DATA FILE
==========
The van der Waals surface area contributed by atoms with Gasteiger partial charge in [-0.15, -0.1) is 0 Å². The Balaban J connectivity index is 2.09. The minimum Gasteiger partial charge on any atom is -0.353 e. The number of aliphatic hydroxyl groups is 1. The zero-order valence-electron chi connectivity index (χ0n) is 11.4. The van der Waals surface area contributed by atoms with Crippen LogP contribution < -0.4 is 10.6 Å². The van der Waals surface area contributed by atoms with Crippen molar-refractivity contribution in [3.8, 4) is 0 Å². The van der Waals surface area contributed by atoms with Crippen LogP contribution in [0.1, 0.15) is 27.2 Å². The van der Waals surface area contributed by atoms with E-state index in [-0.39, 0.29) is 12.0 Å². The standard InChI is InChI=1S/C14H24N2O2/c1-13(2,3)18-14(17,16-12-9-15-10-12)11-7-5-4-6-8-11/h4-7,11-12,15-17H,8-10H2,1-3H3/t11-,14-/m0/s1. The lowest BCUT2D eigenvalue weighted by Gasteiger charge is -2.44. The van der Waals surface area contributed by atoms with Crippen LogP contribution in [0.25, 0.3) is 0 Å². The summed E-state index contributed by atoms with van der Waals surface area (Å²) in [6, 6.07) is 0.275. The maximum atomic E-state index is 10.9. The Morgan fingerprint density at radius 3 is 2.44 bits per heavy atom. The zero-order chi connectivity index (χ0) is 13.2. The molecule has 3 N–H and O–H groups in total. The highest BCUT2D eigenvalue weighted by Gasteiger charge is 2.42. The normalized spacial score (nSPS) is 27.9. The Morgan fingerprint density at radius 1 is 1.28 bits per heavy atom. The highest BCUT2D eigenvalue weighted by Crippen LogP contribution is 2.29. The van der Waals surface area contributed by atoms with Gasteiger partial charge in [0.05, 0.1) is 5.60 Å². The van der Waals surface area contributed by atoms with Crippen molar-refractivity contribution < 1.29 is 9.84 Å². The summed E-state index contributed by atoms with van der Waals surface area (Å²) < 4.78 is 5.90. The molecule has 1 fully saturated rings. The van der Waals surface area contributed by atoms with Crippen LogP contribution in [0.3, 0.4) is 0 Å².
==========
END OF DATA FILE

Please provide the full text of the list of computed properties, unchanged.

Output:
The van der Waals surface area contributed by atoms with Gasteiger partial charge in [-0.15, -0.1) is 0 Å². The Balaban J connectivity index is 2.09. The minimum Gasteiger partial charge on any atom is -0.353 e. The number of aliphatic hydroxyl groups is 1. The zero-order valence-electron chi connectivity index (χ0n) is 11.4. The van der Waals surface area contributed by atoms with Crippen LogP contribution < -0.4 is 10.6 Å². The van der Waals surface area contributed by atoms with Crippen molar-refractivity contribution in [3.8, 4) is 0 Å². The van der Waals surface area contributed by atoms with Crippen LogP contribution in [0.1, 0.15) is 27.2 Å². The van der Waals surface area contributed by atoms with E-state index in [-0.39, 0.29) is 12.0 Å². The standard InChI is InChI=1S/C14H24N2O2/c1-13(2,3)18-14(17,16-12-9-15-10-12)11-7-5-4-6-8-11/h4-7,11-12,15-17H,8-10H2,1-3H3/t11-,14-/m0/s1. The lowest BCUT2D eigenvalue weighted by Gasteiger charge is -2.44. The van der Waals surface area contributed by atoms with Crippen LogP contribution in [0.25, 0.3) is 0 Å². The summed E-state index contributed by atoms with van der Waals surface area (Å²) in [6, 6.07) is 0.275. The maximum atomic E-state index is 10.9. The Morgan fingerprint density at radius 3 is 2.44 bits per heavy atom. The zero-order chi connectivity index (χ0) is 13.2. The molecule has 3 N–H and O–H groups in total. The highest BCUT2D eigenvalue weighted by Gasteiger charge is 2.42. The normalized spacial score (nSPS) is 27.9. The Morgan fingerprint density at radius 1 is 1.28 bits per heavy atom. The highest BCUT2D eigenvalue weighted by Crippen LogP contribution is 2.29. The van der Waals surface area contributed by atoms with Gasteiger partial charge in [0.05, 0.1) is 5.60 Å². The van der Waals surface area contributed by atoms with Crippen molar-refractivity contribution < 1.29 is 9.84 Å². The summed E-state index contributed by atoms with van der Waals surface area (Å²) < 4.78 is 5.90. The molecule has 1 fully saturated rings. The van der Waals surface area contributed by atoms with Crippen LogP contribution in [0.3, 0.4) is 0 Å².